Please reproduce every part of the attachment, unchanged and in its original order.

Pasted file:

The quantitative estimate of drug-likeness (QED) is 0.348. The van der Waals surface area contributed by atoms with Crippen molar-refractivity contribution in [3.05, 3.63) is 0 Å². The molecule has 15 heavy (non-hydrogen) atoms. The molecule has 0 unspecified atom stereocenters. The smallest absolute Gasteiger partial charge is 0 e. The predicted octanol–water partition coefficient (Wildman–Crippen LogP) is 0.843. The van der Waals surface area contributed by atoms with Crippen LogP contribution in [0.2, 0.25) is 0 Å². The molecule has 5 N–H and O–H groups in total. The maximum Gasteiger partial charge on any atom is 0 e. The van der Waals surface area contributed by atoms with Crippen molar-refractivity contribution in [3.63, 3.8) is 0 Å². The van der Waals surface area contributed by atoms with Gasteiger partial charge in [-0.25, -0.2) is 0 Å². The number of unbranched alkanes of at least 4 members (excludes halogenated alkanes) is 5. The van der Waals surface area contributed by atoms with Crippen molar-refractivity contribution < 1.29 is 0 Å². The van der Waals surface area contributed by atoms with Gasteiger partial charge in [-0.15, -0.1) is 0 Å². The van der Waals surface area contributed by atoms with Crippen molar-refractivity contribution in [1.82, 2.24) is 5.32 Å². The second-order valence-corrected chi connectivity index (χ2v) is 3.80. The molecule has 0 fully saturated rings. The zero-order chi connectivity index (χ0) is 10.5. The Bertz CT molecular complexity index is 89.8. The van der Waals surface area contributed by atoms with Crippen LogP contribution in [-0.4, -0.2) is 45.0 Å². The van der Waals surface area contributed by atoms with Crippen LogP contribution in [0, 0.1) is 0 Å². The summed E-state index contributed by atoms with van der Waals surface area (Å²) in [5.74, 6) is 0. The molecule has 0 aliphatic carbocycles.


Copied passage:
The quantitative estimate of drug-likeness (QED) is 0.348. The van der Waals surface area contributed by atoms with Crippen molar-refractivity contribution in [3.05, 3.63) is 0 Å². The molecule has 15 heavy (non-hydrogen) atoms. The molecule has 0 unspecified atom stereocenters. The smallest absolute Gasteiger partial charge is 0 e. The predicted octanol–water partition coefficient (Wildman–Crippen LogP) is 0.843. The van der Waals surface area contributed by atoms with Crippen LogP contribution in [0.2, 0.25) is 0 Å². The molecule has 5 N–H and O–H groups in total. The maximum Gasteiger partial charge on any atom is 0 e. The van der Waals surface area contributed by atoms with Crippen molar-refractivity contribution in [3.63, 3.8) is 0 Å². The van der Waals surface area contributed by atoms with Gasteiger partial charge in [-0.25, -0.2) is 0 Å². The number of unbranched alkanes of at least 4 members (excludes halogenated alkanes) is 5. The van der Waals surface area contributed by atoms with Crippen molar-refractivity contribution < 1.29 is 0 Å². The van der Waals surface area contributed by atoms with Gasteiger partial charge in [-0.15, -0.1) is 0 Å². The van der Waals surface area contributed by atoms with Crippen molar-refractivity contribution in [1.82, 2.24) is 5.32 Å². The second-order valence-corrected chi connectivity index (χ2v) is 3.80. The molecule has 0 fully saturated rings. The zero-order chi connectivity index (χ0) is 10.5. The Bertz CT molecular complexity index is 89.8. The van der Waals surface area contributed by atoms with Crippen LogP contribution in [-0.4, -0.2) is 45.0 Å². The van der Waals surface area contributed by atoms with Crippen LogP contribution in [0, 0.1) is 0 Å². The summed E-state index contributed by atoms with van der Waals surface area (Å²) in [5.74, 6) is 0. The molecule has 0 aliphatic carbocycles.